Another of these devices is constituted by Dorny’s repertoire of forms, which rewards close study. For example, one of his favoured forms is an elongated ribbon or strip, especially prominent in his Chemins but found throughout his work. The sides of his strips undulate slightly, or bend and therefore, avoiding rigid parallelisms, they have the organic presence of his other shapes. Some of them go from one side of a composition to another; most of them end within the overall rectangle, at times floating above an area, more commonly ending at the edge of another strip or shape. They can veer off at sharp angles, cross over or under another strip, or assume different thicknesses along their pathways.

Solo Exhibitions

1957 Galerie Lucy Khrog, Paris
1962 Cari Seimbab Gallery, Boston
1964 Galerie Beffa, Luxembourg
1965 Vincellette Gallery,Westport,Connecticut  Galerie du Haut Pavé,          Paris
1968 Galerie La Nouvelle Gravure, Paris
1969 Atlantis Gallery, Germany Ariane Gallery, Sweeden Alfred Lochte          Gallery, Hambourg, Germany Nielsen Gallery, Boston Galerie P.          Bruck, Luxembourg
1970 Galerie Harmonie, Grenoble La Pochade, Paris Gallery of Graphic          Arts, New York
1971 Galerie Synthèse, Anvers, Belgium Galerie La Taille Douce,          Brussels Meridian Gallery, Indianapolis, USA
1972 Nielsen Gallery, Boston Galerie La Hune Paris Galerie P. Bruck,          Luxembourg
1973 Galerie Schindler, Berne, Switzerland La Rose des Vents, Vich,          Switzerland Gallery 21, Johannesburg, RSA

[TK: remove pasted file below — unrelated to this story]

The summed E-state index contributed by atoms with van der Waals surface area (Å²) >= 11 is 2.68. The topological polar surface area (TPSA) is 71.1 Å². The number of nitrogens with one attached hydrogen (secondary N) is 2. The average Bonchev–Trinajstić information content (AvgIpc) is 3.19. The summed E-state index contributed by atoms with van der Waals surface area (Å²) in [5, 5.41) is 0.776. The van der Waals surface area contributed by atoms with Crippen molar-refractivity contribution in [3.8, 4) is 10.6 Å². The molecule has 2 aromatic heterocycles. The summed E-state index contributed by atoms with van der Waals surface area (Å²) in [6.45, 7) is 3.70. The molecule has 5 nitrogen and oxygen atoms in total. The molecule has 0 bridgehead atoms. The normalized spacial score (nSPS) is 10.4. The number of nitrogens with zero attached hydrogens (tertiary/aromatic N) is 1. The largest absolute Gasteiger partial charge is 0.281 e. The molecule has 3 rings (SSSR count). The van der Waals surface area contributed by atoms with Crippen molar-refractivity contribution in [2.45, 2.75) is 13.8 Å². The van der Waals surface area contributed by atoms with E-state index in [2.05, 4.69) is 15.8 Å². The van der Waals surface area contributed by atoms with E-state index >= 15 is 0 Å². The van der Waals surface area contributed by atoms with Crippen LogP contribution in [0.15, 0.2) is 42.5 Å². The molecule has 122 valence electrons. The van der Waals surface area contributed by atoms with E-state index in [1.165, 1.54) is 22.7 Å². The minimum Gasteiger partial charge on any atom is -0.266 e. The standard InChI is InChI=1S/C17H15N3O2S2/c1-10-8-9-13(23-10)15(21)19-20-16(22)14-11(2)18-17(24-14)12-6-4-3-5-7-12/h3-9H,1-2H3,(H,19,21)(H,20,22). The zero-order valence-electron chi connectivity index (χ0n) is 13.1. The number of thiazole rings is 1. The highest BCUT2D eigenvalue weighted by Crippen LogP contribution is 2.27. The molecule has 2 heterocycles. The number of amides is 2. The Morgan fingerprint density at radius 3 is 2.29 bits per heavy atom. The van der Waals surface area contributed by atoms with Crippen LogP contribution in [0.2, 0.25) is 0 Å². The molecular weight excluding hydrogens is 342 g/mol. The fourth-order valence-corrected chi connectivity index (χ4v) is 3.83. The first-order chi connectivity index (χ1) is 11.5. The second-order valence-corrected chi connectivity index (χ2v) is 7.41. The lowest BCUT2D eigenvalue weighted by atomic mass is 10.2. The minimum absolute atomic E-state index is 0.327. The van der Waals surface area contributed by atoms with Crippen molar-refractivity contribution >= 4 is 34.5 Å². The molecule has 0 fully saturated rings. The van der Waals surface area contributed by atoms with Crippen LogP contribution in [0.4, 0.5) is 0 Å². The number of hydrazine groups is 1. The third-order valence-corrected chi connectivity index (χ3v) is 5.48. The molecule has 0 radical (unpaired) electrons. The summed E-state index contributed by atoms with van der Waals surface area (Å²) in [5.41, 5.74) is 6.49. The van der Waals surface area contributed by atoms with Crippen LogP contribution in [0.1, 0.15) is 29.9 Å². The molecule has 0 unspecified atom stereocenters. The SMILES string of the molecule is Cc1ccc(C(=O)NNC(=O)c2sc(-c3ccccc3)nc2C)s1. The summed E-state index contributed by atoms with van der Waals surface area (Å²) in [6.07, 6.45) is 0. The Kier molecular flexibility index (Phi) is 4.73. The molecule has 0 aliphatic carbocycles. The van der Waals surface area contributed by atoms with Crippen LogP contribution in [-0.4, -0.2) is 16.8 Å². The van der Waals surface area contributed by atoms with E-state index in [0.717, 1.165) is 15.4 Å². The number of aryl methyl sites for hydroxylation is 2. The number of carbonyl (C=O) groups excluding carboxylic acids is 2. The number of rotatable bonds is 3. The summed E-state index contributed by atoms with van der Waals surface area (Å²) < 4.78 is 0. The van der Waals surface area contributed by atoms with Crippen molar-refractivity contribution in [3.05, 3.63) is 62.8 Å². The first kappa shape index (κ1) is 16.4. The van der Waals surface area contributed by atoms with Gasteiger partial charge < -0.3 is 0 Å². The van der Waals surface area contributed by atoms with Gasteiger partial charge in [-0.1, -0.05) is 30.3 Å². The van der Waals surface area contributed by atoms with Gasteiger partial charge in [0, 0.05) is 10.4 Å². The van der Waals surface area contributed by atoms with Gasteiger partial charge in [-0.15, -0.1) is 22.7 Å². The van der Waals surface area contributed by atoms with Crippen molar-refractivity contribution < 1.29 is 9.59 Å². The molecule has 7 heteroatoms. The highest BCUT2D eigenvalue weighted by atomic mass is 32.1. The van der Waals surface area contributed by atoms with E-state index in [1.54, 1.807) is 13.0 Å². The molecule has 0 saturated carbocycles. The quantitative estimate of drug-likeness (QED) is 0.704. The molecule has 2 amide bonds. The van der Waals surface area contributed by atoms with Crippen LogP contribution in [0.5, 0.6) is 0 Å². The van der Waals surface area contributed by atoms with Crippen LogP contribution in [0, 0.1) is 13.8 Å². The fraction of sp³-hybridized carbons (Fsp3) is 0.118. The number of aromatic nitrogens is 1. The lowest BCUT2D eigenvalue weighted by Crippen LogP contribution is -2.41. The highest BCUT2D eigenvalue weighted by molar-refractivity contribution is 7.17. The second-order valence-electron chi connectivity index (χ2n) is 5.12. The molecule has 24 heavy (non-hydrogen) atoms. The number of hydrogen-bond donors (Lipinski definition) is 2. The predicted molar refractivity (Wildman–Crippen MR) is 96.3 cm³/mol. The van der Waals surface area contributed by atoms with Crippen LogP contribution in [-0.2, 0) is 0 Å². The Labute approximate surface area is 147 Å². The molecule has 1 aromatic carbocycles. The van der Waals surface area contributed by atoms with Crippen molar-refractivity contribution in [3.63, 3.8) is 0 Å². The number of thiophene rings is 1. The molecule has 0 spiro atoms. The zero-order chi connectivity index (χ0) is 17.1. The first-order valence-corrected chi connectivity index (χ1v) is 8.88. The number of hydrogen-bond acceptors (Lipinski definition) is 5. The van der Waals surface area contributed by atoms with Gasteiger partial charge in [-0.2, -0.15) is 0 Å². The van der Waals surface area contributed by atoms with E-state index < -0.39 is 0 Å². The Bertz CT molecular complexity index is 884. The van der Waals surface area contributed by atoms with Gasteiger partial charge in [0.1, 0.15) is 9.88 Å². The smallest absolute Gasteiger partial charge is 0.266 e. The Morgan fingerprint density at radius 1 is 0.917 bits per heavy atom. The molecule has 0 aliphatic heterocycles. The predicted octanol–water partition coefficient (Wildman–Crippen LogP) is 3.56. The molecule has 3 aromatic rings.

1974 Galerie Heimeshoff, Essen, Germany Galerie La Sarbacane,          Charleroi, Belgium ADI Gallery, San Francisco, CA, USA
         Galerie Art 2000, Bale, Switerland Galerie Davidson, Tours
         La Hune, Paris
1975 Galerie Much, Nantes Galerie M’Arte, Milan, Italy Gallery of          Graphic Arts, New York
1976 Galerie Paul Ludin, Bale, Switerland Galerie 89, Avallon
         Galerie J. Matarasso, Nice Galerie J.-M Cupillard, Grenoble
1977 Galerie Schindler, Berne, Switerland La Galerie, Nimes Galerie          des Metiers, Biot Galerie Abeille, Toulouse 1978 Galerie J.          Matarasso, Nice Galerie P. Bruck, Luxembourg
1979 Galerie J.-M. Cupillard, Grenoble Galerie m, Hanovre, Germany
         Galerie Erval, Paris French Institute, New York
1980 Galerie Glemine, Glemingebro, Sweeden Eastbourne Museum,          Great Britain Hove Museum, Great Britain Rye Museum, Great          Britain
1981 La Hune, Paris Galerie Erval, Paris Galerie J. Matarasso, Nice
         Galerie J.-M. Cuppillard, Grenoble Galerie Biren, Paris Galerie          Praestegaarden, Dannemere, Denmark